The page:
Munich Personal RePEc Archive

Age of Majority and Women’s Early Human Capital Accumulation in Australia

Cragun, Randy and Chatterjee, Ishita (2020): Age of Majority and Women’s Early Human Capital Accumulation in Australia.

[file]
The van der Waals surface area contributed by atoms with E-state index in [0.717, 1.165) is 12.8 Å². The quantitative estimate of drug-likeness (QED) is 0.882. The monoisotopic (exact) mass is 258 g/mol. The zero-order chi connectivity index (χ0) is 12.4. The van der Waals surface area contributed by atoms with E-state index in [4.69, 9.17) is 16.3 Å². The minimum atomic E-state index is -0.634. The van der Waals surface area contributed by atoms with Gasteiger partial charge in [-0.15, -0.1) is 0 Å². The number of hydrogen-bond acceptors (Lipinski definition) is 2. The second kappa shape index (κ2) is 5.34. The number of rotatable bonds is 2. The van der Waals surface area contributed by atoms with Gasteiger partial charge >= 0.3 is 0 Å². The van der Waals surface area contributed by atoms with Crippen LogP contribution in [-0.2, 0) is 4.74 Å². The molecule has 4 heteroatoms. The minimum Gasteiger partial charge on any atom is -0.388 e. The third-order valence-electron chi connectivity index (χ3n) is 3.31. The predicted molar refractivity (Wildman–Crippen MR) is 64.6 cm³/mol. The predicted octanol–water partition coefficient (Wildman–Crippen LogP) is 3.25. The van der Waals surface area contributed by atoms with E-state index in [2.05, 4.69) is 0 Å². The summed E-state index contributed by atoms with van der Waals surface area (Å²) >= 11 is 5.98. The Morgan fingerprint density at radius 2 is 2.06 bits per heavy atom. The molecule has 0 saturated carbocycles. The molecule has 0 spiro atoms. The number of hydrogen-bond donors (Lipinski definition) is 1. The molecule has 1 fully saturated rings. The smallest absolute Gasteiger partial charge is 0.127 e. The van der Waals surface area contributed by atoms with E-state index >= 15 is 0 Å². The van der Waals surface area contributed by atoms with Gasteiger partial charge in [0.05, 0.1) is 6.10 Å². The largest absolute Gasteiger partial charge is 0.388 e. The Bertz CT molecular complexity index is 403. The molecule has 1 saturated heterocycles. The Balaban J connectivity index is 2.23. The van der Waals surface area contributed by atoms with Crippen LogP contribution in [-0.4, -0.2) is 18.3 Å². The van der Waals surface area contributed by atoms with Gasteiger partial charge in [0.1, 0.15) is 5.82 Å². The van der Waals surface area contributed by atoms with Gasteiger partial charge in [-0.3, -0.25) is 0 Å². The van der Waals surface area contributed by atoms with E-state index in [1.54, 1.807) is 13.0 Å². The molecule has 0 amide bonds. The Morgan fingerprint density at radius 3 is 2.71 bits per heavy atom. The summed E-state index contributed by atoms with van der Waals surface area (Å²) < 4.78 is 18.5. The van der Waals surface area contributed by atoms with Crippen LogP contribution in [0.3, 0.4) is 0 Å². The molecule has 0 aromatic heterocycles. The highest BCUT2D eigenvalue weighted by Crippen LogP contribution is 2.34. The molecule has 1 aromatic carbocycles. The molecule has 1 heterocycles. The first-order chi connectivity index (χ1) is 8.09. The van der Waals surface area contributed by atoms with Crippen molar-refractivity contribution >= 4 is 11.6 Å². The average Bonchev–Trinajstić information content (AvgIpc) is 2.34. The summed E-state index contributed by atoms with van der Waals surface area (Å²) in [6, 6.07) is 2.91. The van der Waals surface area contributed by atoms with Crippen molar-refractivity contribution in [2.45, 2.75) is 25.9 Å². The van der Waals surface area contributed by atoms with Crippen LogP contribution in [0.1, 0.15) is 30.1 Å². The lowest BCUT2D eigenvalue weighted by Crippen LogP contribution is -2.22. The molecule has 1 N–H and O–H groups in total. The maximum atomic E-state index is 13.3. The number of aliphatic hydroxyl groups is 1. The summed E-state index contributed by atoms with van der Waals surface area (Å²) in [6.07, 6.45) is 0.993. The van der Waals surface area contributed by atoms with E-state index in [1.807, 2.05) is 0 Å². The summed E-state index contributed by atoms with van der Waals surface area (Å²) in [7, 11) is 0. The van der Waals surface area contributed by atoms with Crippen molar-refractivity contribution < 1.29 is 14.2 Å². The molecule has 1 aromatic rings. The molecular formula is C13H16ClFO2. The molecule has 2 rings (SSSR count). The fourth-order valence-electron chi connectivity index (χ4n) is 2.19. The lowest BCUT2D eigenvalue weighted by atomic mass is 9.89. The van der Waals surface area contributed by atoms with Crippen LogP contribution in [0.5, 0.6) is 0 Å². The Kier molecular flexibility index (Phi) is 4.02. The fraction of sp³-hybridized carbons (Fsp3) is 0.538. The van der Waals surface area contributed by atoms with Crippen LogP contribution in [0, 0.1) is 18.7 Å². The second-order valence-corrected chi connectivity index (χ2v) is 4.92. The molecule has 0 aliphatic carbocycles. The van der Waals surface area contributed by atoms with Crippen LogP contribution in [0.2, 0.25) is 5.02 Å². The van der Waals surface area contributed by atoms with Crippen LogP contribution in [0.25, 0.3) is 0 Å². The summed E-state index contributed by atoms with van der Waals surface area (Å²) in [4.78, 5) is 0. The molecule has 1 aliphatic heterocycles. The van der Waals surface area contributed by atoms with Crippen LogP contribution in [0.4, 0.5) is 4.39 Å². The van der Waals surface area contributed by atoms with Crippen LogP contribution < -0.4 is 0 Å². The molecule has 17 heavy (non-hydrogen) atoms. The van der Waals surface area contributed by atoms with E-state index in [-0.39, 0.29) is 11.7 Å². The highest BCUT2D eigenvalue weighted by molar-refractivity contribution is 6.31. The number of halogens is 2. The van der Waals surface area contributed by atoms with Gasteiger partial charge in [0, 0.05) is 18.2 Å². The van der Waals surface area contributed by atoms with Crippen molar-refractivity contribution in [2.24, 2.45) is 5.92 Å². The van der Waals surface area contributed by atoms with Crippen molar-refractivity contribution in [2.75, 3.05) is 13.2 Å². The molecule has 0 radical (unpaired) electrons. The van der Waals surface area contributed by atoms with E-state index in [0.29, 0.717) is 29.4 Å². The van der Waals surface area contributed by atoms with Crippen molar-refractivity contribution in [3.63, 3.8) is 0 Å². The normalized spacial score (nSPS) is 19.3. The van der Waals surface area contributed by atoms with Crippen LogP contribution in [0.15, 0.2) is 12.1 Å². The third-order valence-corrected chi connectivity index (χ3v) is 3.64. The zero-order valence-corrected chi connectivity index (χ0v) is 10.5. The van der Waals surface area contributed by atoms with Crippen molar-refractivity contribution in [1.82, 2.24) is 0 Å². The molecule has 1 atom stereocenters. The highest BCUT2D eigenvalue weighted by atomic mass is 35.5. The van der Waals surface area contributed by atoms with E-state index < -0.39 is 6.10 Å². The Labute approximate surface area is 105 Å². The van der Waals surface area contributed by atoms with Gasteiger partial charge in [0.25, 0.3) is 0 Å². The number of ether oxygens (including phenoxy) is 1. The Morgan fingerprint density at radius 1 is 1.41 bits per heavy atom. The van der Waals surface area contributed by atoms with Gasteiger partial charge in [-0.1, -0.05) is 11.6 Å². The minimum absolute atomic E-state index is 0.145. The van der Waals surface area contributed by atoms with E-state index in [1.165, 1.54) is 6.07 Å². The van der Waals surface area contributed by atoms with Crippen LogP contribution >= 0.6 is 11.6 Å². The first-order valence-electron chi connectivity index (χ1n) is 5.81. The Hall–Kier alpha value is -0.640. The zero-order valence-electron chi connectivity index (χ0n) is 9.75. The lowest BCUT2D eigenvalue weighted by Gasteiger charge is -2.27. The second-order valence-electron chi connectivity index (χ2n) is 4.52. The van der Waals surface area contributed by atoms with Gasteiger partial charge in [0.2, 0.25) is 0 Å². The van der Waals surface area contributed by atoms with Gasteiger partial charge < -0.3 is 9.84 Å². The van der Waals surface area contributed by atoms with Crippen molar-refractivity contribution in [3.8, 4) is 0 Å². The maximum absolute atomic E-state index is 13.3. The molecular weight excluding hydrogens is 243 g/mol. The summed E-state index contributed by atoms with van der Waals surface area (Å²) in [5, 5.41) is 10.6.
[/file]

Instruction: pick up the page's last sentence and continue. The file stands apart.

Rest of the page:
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Past research has suggested that Common Law restrictions may have prevented minors from obtaining oral contraceptives (the pill) without parental consent and that, thus, reductions in the age at which a woman became a legal adult could work through access to the pill to increase incomes, educational attainment, and participation in occupations previously dominated by men, but these age of majority changes are often confounded with other relevant legal changes. Because Australian states had similar reasons for lowering their ages of majority around the same time as US states did but did not enact other youth consent or pill access measures around the same time, we use state-specific variation in Australian age of majority laws and estimate effects on schooling attainment and life-cycle incomes, finding that living under an age of majority of 18 rather than 21 decreased women's weekly earnings slightly in their 20s and increased their earnings at later ages and increased their probability of bachelor degree attainment by around 1.5 percentage points (from a baseline of 14%).

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